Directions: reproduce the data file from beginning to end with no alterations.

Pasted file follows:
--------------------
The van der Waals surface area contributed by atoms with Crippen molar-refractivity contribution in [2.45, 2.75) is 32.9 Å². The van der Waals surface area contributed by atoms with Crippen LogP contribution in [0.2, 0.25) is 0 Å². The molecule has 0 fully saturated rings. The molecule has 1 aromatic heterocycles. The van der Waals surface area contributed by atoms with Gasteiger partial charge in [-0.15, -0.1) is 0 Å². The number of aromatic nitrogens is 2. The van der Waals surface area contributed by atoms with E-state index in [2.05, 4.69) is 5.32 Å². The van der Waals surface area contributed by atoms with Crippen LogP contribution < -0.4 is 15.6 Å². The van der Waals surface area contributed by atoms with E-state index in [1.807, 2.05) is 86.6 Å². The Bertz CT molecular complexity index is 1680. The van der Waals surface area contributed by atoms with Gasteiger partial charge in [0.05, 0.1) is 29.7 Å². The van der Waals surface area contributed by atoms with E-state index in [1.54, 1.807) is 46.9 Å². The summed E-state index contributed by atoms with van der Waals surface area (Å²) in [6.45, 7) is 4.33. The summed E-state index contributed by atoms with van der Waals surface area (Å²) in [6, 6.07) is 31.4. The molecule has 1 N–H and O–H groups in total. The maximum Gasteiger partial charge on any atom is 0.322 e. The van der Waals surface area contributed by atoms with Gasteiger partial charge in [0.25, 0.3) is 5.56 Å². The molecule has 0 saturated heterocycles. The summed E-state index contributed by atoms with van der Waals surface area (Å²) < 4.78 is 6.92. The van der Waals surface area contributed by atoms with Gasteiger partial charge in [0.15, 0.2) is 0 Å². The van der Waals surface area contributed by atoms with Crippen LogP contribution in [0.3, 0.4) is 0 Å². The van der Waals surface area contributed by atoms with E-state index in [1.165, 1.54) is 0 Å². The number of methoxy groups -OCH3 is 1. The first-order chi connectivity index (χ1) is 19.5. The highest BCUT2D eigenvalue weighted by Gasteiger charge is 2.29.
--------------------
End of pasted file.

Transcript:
The van der Waals surface area contributed by atoms with Crippen molar-refractivity contribution in [2.45, 2.75) is 32.9 Å². The van der Waals surface area contributed by atoms with Crippen LogP contribution in [0.2, 0.25) is 0 Å². The molecule has 0 fully saturated rings. The molecule has 1 aromatic heterocycles. The van der Waals surface area contributed by atoms with Gasteiger partial charge in [-0.15, -0.1) is 0 Å². The number of aromatic nitrogens is 2. The van der Waals surface area contributed by atoms with E-state index in [2.05, 4.69) is 5.32 Å². The van der Waals surface area contributed by atoms with Crippen LogP contribution < -0.4 is 15.6 Å². The van der Waals surface area contributed by atoms with E-state index in [1.807, 2.05) is 86.6 Å². The Bertz CT molecular complexity index is 1680. The van der Waals surface area contributed by atoms with Gasteiger partial charge in [0.05, 0.1) is 29.7 Å². The van der Waals surface area contributed by atoms with E-state index in [1.54, 1.807) is 46.9 Å². The summed E-state index contributed by atoms with van der Waals surface area (Å²) in [6.45, 7) is 4.33. The summed E-state index contributed by atoms with van der Waals surface area (Å²) in [6, 6.07) is 31.4. The molecule has 1 N–H and O–H groups in total. The maximum Gasteiger partial charge on any atom is 0.322 e. The van der Waals surface area contributed by atoms with Gasteiger partial charge in [0.25, 0.3) is 5.56 Å². The molecule has 0 saturated heterocycles. The summed E-state index contributed by atoms with van der Waals surface area (Å²) < 4.78 is 6.92. The van der Waals surface area contributed by atoms with Gasteiger partial charge in [0.15, 0.2) is 0 Å². The van der Waals surface area contributed by atoms with Crippen LogP contribution in [0.3, 0.4) is 0 Å². The van der Waals surface area contributed by atoms with E-state index in [1.165, 1.54) is 0 Å². The number of methoxy groups -OCH3 is 1. The first-order chi connectivity index (χ1) is 19.5. The highest BCUT2D eigenvalue weighted by Gasteiger charge is 2.29.